An old fashioned Builders merchant store FH Burgess on the corner of South Walls (opposite The Royal Brine Baths) where you could buy anything from a boat hook to a barrow. Following a major fire I saw it being demolished in 1966 and the site re-developed, later to become the ‘Co-operative Permanent Building Society’ when it moved from the Newport Road (later transformed to Abbey National Building Society, one of many that sprung up in Stafford at the time. It was here I got my first mortgage granted personally by the Manager, Mr Ken Wheatley in 1967, it not so easy to obtain in those days.
I have now realised just how many other important personal memories, all came to be directly associated with Stafford. It was here I met my wife, the town where we married at the Registry Office in 1968, set up home at Baswich and where our children were born, brought up and spent their early life. They were Christened at Berkswich and Walton Churches and first each attended school at Baswich Infants and Juniors where they had fun and made many friends. Henry Burton’s Cycle shop in Mill Street was the place where I bought my first ‘new’ bike in 1973, during the OPEC Oil crisis when the price of petrol went up 400%, hoping save on cost of using my car for travel to work in Bath Street behind, Stafford’s old Indoor Market Hall (since demolished after we left to make way for the new Guildhall Shopping development and car parks)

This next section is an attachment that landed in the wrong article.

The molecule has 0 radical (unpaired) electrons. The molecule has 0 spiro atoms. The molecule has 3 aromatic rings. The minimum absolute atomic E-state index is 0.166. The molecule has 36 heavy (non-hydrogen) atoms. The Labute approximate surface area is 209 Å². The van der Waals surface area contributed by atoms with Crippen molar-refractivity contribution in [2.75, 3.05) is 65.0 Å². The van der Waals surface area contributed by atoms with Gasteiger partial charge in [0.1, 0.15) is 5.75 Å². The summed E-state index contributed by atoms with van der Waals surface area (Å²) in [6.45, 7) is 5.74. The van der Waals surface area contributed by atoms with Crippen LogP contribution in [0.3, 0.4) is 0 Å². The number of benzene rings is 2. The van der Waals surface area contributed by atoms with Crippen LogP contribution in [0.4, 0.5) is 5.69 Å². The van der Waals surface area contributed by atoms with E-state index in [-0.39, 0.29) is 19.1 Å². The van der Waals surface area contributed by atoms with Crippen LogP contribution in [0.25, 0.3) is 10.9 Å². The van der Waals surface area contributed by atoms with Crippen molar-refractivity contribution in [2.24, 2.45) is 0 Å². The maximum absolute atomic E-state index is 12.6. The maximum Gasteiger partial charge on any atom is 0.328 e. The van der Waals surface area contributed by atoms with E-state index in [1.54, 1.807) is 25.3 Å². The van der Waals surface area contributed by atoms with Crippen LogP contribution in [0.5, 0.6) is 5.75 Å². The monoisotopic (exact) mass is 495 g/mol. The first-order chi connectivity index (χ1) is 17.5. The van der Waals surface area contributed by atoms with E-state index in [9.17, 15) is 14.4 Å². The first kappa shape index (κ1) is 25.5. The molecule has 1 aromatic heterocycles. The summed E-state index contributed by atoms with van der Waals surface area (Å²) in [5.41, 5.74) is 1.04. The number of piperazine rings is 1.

I used to police the streets of Stafford on foot, in an effort to keep it a safe place to live and I daily saw the town’s changing pattern as each day passed into night, over a period of several years. During which time I got to know the people, businesses and ‘scoundrels’ of Stafford quite well. It was a time when the town underwent great structural change. Old houses in Newport Road, next to the Grapes Public House were demolished to make way for ‘The Top of the World’ Dance hall, where later rows of excited girls and their boy friends stood patiently queueing on the pavement outside to gain entry during big events when some top groups were due to appear on stage. It was town’s meeting place where many couple’s started their life together.